Iowa Democrats dismiss Julián Castro's critique at our peril

“If you didn’t know anything about this process, and I told you how it was set up, you would think that a right-wing Republican set this process up, because it really makes it harder to vote than it should be,” Julián Castro told a room full of Iowa Democrats at Drake University on December 10.

Castro’s campaign organized the town hall (which I moderated) to highlight problems with the Iowa caucus system and a calendar that starts with two overwhelmingly white states.

Now that Castro has ended his presidential bid, it may be tempting to dismiss his critique as sour grapes from a candidate who wasn’t gaining traction in Iowa.

That would be a mistake. Castro is only the most high-profile messenger for a sentiment that is widespread and growing in Democratic circles nationally.

If Iowa Democrats want to keep our prized position for the next presidential cycle and beyond, we need to acknowledge legitimate concerns about the caucuses and take bigger steps to make the process more accessible.

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Hy-Vee PAC's latest Democratic donation raises questions

Bleeding Heartland was first to report in June that the Hy-Vee corporation’s political action committee gave $25,000 to the Republican Party of Iowa prior to a fundraiser headlined by President Donald Trump and held at the corporation’s West Des Moines corporate venue. It was the PAC’s largest single recorded contribution.

That story by Gwen Hope received significant public comment online and prompted a press release in which Hy-Vee PAC’s executive director Mary Beth Hart asserted that the donation was “an important opportunity for our CEO to directly provide information about pharmacy-related issues […] to the President and his staff while they were in town.” While the contribution could have been designed to seek political favors from high-ranking Republicans, it also covered most of the Iowa GOP’s rental cost to use Hy-Vee’s facility.

In light of that revelation, some local Democratic groups distanced themselves from the grocery store chain, while others asked the company for contributions to balance the corporation’s Republican-heavy donation history.

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Deadline approaching to apply for Iowa Democratic satellite caucuses

Although the Democratic National Committee rejected Iowa’s plan to hold “virtual caucuses” by phone, some Iowans who are unable to attend their precinct caucus on February 3, 2020 may still be able to participate at some other location. But the Iowa Democratic Party will soon stop accepting applications to hold satellite caucuses.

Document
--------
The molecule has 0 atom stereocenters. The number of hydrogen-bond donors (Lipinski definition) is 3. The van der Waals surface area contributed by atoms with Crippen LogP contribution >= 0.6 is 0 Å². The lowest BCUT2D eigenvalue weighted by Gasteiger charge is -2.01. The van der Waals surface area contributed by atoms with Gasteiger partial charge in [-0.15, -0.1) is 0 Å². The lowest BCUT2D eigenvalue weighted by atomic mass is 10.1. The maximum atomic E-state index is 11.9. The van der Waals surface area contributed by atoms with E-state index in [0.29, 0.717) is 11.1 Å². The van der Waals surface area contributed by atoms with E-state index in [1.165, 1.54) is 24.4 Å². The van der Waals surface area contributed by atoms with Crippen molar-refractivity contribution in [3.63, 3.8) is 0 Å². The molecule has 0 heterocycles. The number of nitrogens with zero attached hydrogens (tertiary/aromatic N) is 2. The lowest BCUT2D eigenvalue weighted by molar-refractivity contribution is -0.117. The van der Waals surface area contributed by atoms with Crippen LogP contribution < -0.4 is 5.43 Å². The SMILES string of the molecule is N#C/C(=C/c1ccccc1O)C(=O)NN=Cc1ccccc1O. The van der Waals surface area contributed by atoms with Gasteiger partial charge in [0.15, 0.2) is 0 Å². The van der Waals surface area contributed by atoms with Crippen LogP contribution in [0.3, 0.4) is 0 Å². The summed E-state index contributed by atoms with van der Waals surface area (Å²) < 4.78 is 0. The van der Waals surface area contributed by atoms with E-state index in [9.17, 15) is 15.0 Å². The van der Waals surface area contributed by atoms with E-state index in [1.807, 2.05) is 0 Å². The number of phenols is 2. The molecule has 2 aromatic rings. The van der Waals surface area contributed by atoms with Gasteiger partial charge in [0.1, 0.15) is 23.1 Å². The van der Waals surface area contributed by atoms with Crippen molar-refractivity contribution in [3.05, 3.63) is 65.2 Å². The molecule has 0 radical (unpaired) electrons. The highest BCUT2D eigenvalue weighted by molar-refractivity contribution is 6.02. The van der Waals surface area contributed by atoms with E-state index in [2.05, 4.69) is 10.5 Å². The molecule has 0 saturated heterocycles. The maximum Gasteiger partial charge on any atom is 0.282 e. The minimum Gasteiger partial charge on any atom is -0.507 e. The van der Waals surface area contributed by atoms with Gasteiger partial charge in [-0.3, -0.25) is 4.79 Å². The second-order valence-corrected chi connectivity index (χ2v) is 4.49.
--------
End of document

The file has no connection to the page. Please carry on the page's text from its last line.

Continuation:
What you need to know if you want to make alternate arrangements for caucus night:

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"Plan B" for the Iowa caucuses will leave many disenfranchised

The Iowa Democratic Party has approved a plan to replace the “virtual caucus” recently nixed by the Democratic National Committee.

But while a news release hailed the proposal to “increase participation and make the caucuses more accessible for Iowans who have traditionally been unable to attend their in-person precinct caucus,” many Democrats won’t be able to use satellite caucuses.

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A candidate for the people

Stacey Walker is a Linn County supervisor who considered seeking the Democratic nomination for U.S. Senate. -promoted by Laura Belin

I’ve always said that I never wanted to be one of those politicians who sat on the sidelines, not making my support known until it was absolutely clear who the winner would be. I’ve also never been comfortable offering my endorsement of a candidate out of sheer political expediency. It’s just not me.

Instead, I’ve chosen to be an elected official who weighs in and helps bring attention to bold, progressive candidates, because that is exactly what our party and our country needs. Luckily, we have a candidate with those qualities and then some. Her name is Kimberly Graham and she is running to be the next U.S. senator from the great state of Iowa.

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A 55-cent solution to a million-dollar problem

Tom Kinn is a letter carrier in Waterloo and is President of Branch 512 of the National Association of Letter Carriers. -promoted by Laura Belin

In the 2018 midterm elections, about 27 percent of all 118 million votes were cast by ballots directly delivered to the voter, according to PEW Research. Both PEW and the MIT Election Lab show the percentages growing every cycle. Soon, in-person voting on election day will be less than 50 percent of the total. Voting at home is growing steadily and exceeds early in-person voting.

Perhaps it is time for Iowa to have a more fully developed variant of our current, older system.

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